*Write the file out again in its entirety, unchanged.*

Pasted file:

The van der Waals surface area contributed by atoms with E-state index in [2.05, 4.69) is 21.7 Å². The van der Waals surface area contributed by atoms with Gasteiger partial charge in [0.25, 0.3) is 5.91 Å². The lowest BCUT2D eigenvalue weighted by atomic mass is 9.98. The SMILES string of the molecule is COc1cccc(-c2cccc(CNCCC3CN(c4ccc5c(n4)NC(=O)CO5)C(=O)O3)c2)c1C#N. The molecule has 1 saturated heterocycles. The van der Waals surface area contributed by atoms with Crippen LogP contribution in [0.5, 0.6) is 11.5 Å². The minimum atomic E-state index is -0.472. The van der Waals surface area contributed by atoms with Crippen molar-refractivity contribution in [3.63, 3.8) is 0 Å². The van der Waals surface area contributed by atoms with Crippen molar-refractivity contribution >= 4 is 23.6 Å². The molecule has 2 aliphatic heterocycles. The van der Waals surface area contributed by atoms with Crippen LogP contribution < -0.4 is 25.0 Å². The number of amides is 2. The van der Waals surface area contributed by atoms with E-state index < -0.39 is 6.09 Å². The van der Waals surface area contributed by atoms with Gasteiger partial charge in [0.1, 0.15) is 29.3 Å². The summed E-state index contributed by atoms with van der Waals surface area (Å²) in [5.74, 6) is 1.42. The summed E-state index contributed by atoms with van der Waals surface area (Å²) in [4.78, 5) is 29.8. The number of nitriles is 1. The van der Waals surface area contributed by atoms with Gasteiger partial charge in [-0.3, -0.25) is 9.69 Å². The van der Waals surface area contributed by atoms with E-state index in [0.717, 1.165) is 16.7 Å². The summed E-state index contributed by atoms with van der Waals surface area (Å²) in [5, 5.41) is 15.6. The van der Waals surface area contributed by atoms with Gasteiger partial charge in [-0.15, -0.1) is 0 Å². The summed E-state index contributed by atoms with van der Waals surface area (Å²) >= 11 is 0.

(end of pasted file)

The van der Waals surface area contributed by atoms with E-state index in [2.05, 4.69) is 21.7 Å². The van der Waals surface area contributed by atoms with Gasteiger partial charge in [0.25, 0.3) is 5.91 Å². The lowest BCUT2D eigenvalue weighted by atomic mass is 9.98. The SMILES string of the molecule is COc1cccc(-c2cccc(CNCCC3CN(c4ccc5c(n4)NC(=O)CO5)C(=O)O3)c2)c1C#N. The molecule has 1 saturated heterocycles. The van der Waals surface area contributed by atoms with Crippen LogP contribution in [0.5, 0.6) is 11.5 Å². The minimum atomic E-state index is -0.472. The van der Waals surface area contributed by atoms with Crippen molar-refractivity contribution in [3.63, 3.8) is 0 Å². The van der Waals surface area contributed by atoms with Crippen molar-refractivity contribution >= 4 is 23.6 Å². The molecule has 2 aliphatic heterocycles. The van der Waals surface area contributed by atoms with Crippen LogP contribution < -0.4 is 25.0 Å². The number of amides is 2. The van der Waals surface area contributed by atoms with E-state index < -0.39 is 6.09 Å². The van der Waals surface area contributed by atoms with Gasteiger partial charge in [0.1, 0.15) is 29.3 Å². The summed E-state index contributed by atoms with van der Waals surface area (Å²) in [5.74, 6) is 1.42. The summed E-state index contributed by atoms with van der Waals surface area (Å²) in [4.78, 5) is 29.8. The number of nitriles is 1. The van der Waals surface area contributed by atoms with Gasteiger partial charge in [-0.3, -0.25) is 9.69 Å². The van der Waals surface area contributed by atoms with E-state index in [0.717, 1.165) is 16.7 Å². The summed E-state index contributed by atoms with van der Waals surface area (Å²) in [5, 5.41) is 15.6. The van der Waals surface area contributed by atoms with Gasteiger partial charge in [-0.15, -0.1) is 0 Å². The summed E-state index contributed by atoms with van der Waals surface area (Å²) >= 11 is 0.